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    Thank you all again for your responses - they help immensely!

    In my horse show world when the 'in ring' photographer is hired - their obligation is to get at least one or two shots of each horse in the class. So if there are 15 horses in class you shoot all 15 - or you try to very best to. Typically the photographer chooses one side of the ring to shoot on and stays there - which is why I would estimate that the distance of the horses from the photographer would be anywhere from 20-45 or so feet. After the winner of the class is announced, they go receive their blue ribbon in the winner's circle (another 'must take' photo) and then after everyone else leaves the ring, they get to take a victory pass - or one lap around the ring with the blue ribbon on the horse's bridle...(most photographers take four or five shots of this pass).

    This was during the class (and ultimate winner of the 5 gaited world's grand championship) - note at this gait, called the rack only one foot should be touching the ground at a time - Howie did a phenomenal job catching this plus it shows a horse who can truly perform this gait (many end up pacing).

    http://www.howardschatzberg.com/Pro...s Grand Championship/Images/240-053-09KSF.JPG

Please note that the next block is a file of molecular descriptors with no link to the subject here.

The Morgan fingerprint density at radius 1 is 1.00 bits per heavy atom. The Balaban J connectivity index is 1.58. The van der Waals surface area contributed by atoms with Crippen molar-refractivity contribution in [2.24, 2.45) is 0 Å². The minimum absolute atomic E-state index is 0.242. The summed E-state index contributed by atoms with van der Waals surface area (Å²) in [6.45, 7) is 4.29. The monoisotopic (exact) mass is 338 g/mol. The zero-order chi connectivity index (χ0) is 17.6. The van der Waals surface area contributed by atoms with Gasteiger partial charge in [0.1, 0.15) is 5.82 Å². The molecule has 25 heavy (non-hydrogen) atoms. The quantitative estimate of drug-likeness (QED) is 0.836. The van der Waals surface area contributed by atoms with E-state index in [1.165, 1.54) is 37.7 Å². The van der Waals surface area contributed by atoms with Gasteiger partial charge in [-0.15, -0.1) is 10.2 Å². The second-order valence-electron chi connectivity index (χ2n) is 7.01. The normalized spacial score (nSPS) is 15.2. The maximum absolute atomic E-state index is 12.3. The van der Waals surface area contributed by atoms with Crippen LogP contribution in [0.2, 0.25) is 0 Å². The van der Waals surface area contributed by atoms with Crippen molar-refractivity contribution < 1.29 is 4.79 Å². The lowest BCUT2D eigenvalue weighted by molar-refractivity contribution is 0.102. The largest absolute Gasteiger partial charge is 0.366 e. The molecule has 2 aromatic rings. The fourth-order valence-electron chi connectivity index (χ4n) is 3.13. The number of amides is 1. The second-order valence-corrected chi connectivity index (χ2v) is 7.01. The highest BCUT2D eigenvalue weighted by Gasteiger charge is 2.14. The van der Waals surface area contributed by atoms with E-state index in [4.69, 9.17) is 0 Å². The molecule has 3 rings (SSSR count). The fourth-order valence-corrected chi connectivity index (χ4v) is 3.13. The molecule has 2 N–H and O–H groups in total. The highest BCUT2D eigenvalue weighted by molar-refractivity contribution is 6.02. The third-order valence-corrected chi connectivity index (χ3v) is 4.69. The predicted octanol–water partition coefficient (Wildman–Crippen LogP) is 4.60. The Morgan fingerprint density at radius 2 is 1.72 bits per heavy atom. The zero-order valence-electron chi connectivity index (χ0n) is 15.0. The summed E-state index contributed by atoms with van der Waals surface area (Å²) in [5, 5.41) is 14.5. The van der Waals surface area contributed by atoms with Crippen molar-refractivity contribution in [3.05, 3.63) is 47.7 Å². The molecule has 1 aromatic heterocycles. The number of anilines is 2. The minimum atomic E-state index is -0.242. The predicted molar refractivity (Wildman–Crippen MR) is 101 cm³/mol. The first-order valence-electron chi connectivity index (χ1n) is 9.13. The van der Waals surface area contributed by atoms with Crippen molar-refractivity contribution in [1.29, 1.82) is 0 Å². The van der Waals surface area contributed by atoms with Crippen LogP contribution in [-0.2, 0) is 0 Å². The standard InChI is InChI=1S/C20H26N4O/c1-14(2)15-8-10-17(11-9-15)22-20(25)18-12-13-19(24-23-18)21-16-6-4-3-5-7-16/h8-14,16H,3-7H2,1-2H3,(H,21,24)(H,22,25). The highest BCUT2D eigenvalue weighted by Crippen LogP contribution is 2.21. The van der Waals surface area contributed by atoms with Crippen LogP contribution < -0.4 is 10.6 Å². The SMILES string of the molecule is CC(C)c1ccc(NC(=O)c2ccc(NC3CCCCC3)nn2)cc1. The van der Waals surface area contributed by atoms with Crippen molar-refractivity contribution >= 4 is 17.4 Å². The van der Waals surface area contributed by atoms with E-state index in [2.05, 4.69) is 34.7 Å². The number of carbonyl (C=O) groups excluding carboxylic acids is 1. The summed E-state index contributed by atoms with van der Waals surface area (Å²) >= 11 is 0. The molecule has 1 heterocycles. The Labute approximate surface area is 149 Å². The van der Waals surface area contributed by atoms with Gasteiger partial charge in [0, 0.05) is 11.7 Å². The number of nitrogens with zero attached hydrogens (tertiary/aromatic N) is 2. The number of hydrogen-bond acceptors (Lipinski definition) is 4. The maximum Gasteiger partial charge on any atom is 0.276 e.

and here's a victory pass photo:

    http://www.howardschatzberg.com/Pro...s Grand Championship/Images/240-106-09KSF.JPG

    Merrill Murray, the rider/trainer of "Courageous Lord", lost his fedora on the victory pass - these horses are traveling so fast it's not uncommon. If I could get my photos even half as good as Howie's I'd be happy. Oh, and my apologies for the links - I don't think we are allowed to embed the images but posting links are ok. Also these are only proofs all unretouched...just an FYI.
     
  11. benlonghair

    benlonghair TPF Noob!

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    The white balance is off in both of those, imo. I have nothing further to add.
     
  12. kundalini

    kundalini Been spending a lot of time on here!

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    After looking at your links, forget my thoughts of hanging the flashes from the rafters. Obviously, the arena has a much taller roof than I envisioned. So flash on hot shoe.

    However, I'm wondering where the main light source is coming from in Howie's photos. He is positioned in front of the horse (well done, to show horse & rider's face) but the shadows on the railing are well in front also. This means a main light source is coming from behind. Does he have an assistant standing elsewhere? The light is very harsh as well.

    I also think the background of Howie's photos are very distracting. Too much of the crowd is in focus and is very busy. It's going to be difficult to avoid this as the horse rides close to the railing. The only solutions I can think of (not having finished my first cuppa of the morning) is to find a location where there are less background distraction or to use a slightly slower shutter speed and let the flash freeze your subject. Make sure your camera is set on rear curtain flash. As you're panning, this should help blur the background.

    One further note, I would definitely use a monopod. Carrying around the D700 + 80-200mm + SB = tired arms after a while = camera shake = blurred results.

    Good luck.